Colorado Springs in the 1950s was a small, reasonably prosperous, even idyllic community. So safe were its streets and neighborhoods that we kids could roam freely through the warm summer nights, accompanied by friends, younger siblings and unleashed dogs. Our parents didn't worry — after all, what was there to worry about? There were no gangs, no drugs, little crime and scarcely any traffic.
Yet, as we learned at school, this peaceful city lay under a shadow.
A sudden nuclear attack might come at any time — and the military installations that ringed Colorado Springs made us a prime target.
It was the stuff of nightmares. In an instant, everything could disappear, consumed in a pillar of fire. Our comfortable house on Tejon Street, the old maple that shaded our yard, Steele School, my friends, our dogs — all gone.
I wondered whether Dad could protect us. Couldn't he build a vast underground bunker into which the house could be lowered to safety? And if he did, what about the dogs? Afraid of the answer, I never asked.
We might have been citizens of the most powerful nation on Earth, but we lived somewhere else.
Call it the Republic of Fear. Politicians, newspapers, and governments at every level served it, and promoted its agenda.
Consider the 1968 "Colorado Springs and El Paso County Community Shelter Plan," prepared by the Colorado Springs/El Paso County Civil Defense Agency under the supervision of the U.S. Army Corps of Engineers.
This slickly produced and scarily illustrated booklet, including fallout shelter maps for the entire region, told us how to prepare for nuclear holocaust. And what to do in an "attack without warning."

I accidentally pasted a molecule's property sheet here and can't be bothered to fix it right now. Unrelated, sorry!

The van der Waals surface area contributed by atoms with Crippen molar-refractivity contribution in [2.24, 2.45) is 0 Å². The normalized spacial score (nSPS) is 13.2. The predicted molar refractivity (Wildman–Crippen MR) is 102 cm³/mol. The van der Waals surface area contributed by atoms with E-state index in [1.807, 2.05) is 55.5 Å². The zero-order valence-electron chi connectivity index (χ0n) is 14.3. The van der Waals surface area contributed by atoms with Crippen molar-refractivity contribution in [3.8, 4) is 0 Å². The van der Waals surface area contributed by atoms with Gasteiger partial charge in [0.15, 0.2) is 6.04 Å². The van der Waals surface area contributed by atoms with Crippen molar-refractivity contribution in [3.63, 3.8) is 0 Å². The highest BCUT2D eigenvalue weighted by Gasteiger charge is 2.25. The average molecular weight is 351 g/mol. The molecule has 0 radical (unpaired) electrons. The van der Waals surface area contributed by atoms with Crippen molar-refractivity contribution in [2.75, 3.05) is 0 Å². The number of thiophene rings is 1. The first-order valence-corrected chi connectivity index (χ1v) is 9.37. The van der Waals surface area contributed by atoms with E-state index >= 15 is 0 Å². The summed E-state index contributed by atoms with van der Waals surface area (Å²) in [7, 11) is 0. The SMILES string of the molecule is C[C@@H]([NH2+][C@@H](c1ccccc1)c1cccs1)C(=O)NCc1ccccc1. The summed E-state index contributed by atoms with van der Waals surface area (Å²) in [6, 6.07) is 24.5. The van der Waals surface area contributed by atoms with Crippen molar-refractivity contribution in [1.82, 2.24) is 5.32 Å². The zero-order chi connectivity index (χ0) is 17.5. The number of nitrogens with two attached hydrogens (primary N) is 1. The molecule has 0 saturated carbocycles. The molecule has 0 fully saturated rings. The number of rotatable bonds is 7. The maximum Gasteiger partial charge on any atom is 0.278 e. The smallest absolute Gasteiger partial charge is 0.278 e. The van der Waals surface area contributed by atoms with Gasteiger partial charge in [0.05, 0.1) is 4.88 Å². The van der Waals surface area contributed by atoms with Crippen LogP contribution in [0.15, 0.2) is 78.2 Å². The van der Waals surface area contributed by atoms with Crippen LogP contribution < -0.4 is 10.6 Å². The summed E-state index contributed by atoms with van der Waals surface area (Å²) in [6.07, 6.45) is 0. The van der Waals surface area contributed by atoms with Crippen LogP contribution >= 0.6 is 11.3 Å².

"If a very brilliant flash or a heavy shock occurs and you are not in a shelter, act as follows: if indoors, drop to the floor, get under a bed, desk, or heavy table and stay on floor ... if outdoors, quickly get behind a tree, into a ditch or other protection..."
Ludicrous and delusional though it may now appear, this document perfectly embodied the dystopian world-view of America's military-foreign-policy establishment. Expect the worst, maintain perpetual vigilance, and prepare the next generation to assume the burden of protecting our great democracy. And when the fire comes — as it must! — be ready to smite our enemies.
Even after the fall of the Soviet Union, the end of the Cold War, and the vast prosperity (as well as the thong-snapping levity) of the Clinton years, the cold warriors clung to the past. They may have yearned for the fire next time, for a way to settle accounts with the world's petty troublemakers.
And so, when the towers fell on a flawless September morning 10 years ago, Dick Cheney and Don Rumsfeld saw the fire in the sky. The two aging warhorses had been chosen by fate to guide George W. Bush as he led America in its hour of peril. They believed that 9/11 was our Pearl Harbor, the summons to and harbinger of a great global conflict pitting good against evil, democracy against terrorism, and freedom against fanaticism.
President Bush needed no convincing. Ten days after the attacks, he said, "This crusade, this war on terrorism is going to take a while..."
He drank the Kool-Aid. And so did we all, even those of us who should have known better. We inflated 9/11's importance until it stood with Valley Forge and Fort Sumter. It was the day that changed everything, and our leaders, wise and ferocious, would know what to do. As New York Times columnist Tom Friedman said of Bush and Cheney: "These guys know how to pull the trigger!"
We had to find meaning and purpose in that terrible day. We couldn't let it disappear into history, merely another episode "in the dark lamentable catalogue of human crime." We had to do something.
Ten years later, hundreds of thousands have died, trillions of dollars have been spent, and for what? Here's what I wrote in these pages on 9/13/2001:
"How will we deal with this attack? With the kind of clear-eyed wisdom that, in our history, only Lincoln achieved? Or will we simply become another player in an endless cycle of violence and death? ... We can find and label enemies all we want. It won't work. Whom do we smite, with our terrible swift sword?"
Ten years later, I still don't know.
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